In the international setting and in Brazil, community elderly dwellers’ fall risk evaluation, both in the context of clinical practice and in research is carried out using single-factor functional tests, mainly the Berg Balance Scale (BBS) and Timed Up and Go Test (TUGT)44 and multifactor tests, such as Fall Risk Score45 and most recently QuickScreen®16.

The BBS evaluates the performance of the functional balance in 14 common items of daily life and its application requires instruments such as ladder step (or step), chair with or without arms, measuring tape, stopwatch, pen and table44. The TUGT evaluates mobility and balance and consists in the act of getting up from a chair, walking for three meters, turning around, going back to the chair and sitting down, measuring the time taken to perform such a task. While they are characterized as simple and low-cost tools, they require adequate materials and physical space.

The Fall Risk Score45 tool validated for the Brazilian population showed sensitivity of 74.2% and specificity of 58.8%. It uses five items to measure the risk of falls, namely, previous falls, medications taken by the elderly, sensory impairment, mental status assessed through the MMSE and gait evaluation. The score on this scale ranges from zero to eleven points, and scores greater than or equal to three suggest that the elderly are at high risk for falls. With the use of the MMSE, about ten minutes extra time is given in its application. As mentioned earlier, QuickScreen®16 involves performance testing, which requires extra time in its application and proper materials.

In view of the above, FRRISque appears as a promising tool in view of its psychometric properties and its easy and quick applicability in the clinic. Health professionals’ choice of FRRISque as a tool to track the risk of falls in the elderly community dwellers to the detriment of existing ones is justified by its high sensitivity (91.3%) and good specificity (73.4%), because it is a simple, low cost, easy and quick application tool (two minutes), that is, it does not require longer application tests and can be used by all primary health care professionals, including community health workers (CHW), which characterizes an unprecedented contribution. In this primary care setting, CHWs stand out as important allies in fulfilling their role of identifying the most common risk situations to which the elderly are exposed46,47, as well as transmitting such information to the health staff to optimize resources and elucidate interventions in the prevention of diseases.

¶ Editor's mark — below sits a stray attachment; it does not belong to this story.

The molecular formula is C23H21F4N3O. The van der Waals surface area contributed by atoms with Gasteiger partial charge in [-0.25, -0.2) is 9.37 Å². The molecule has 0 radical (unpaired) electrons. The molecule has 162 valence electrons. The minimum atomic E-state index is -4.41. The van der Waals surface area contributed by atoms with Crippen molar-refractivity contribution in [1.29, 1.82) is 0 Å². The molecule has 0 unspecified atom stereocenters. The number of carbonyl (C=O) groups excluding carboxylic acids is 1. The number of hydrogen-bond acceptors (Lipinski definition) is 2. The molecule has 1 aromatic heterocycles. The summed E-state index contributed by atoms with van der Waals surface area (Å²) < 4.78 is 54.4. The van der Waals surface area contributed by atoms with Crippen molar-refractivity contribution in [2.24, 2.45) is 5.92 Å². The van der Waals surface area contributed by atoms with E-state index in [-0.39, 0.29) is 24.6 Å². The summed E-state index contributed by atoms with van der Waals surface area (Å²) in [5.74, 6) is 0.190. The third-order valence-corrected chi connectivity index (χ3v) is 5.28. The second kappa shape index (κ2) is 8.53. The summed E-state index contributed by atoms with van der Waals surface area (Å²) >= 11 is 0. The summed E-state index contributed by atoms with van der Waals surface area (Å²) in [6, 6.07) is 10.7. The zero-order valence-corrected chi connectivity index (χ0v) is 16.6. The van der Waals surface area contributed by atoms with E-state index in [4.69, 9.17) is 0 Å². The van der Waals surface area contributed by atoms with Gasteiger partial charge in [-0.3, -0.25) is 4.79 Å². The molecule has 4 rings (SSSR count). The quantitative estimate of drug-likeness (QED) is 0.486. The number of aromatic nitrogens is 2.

We recommend that FRRISque be applied by health professionals in health facilities or at the elderly’s own residence upon a home visit. It is a simple and quick application scale that lasts about two minutes.

In the application of FRRISque, each item answered as positive (yes) scores a point, that is, it is a risk factor, except item “Do you exercise during the week?”, whose score is inverted, that is, the positive answer is not a risk factor and is worth zero (0). In this item, the negative answer (no) scores as a risk factor.

Final considerations

This study aimed to validate a scale to evaluate the risk of falls in elderly people living in the community with a view to filling the gap in the literature of a simple, but dense, quick application and low cost tool.

FRRISque is a valid tool. However, a limitation of this study bumps into the exclusion criteria itself established, that is, the sample did not involve high-risk populations, such as elderly people with impaired cognitive function and dementia or Alzheimer’s, for example. Thus, the results of this study cannot be generalized for elderly people with these characteristics.

Another limitation of the study refers to the fact that it did not evaluate the reliability of FRRISque. On the other hand, we propose that later studies analyze the need to evaluate the reliability of FRRISque (also called precision, reproducibility), whether comparing measurements made by the same person (intraobserver reproducibility) or by different people (interobserver reproducibility).

In addition, in order to confirm FRRISque’s ability to predict future falls, it is necessary to evaluate the validity of the predictive criterion. That is, the elderly evaluated in this study must be reevaluated as to the results of applying the final version of FRRISque through a 1-2 years cohort study.

Finally, its implementation and use in clinical practice may avoid unnecessary expenses, in terms of use of the Unified Health System (SUS), in view of the serious consequences of falls, such as fractures and hospitalizations. The evaluation of the risk of falls with the implementation of FRRISque in the primary care network may be the key part of care as suggested by guidelines of geriatrics and gerontology.

REFERENCES

1 Gomez F, Wu YY, Auais M, Vafaei A, Zunzunegui M-V. A simple algorithm to predict falls in primary care patients aged 65 to 74 years: the international mobility in aging study. J Am Med Dir Assoc 2017; 18(9):774-779. [ Links ]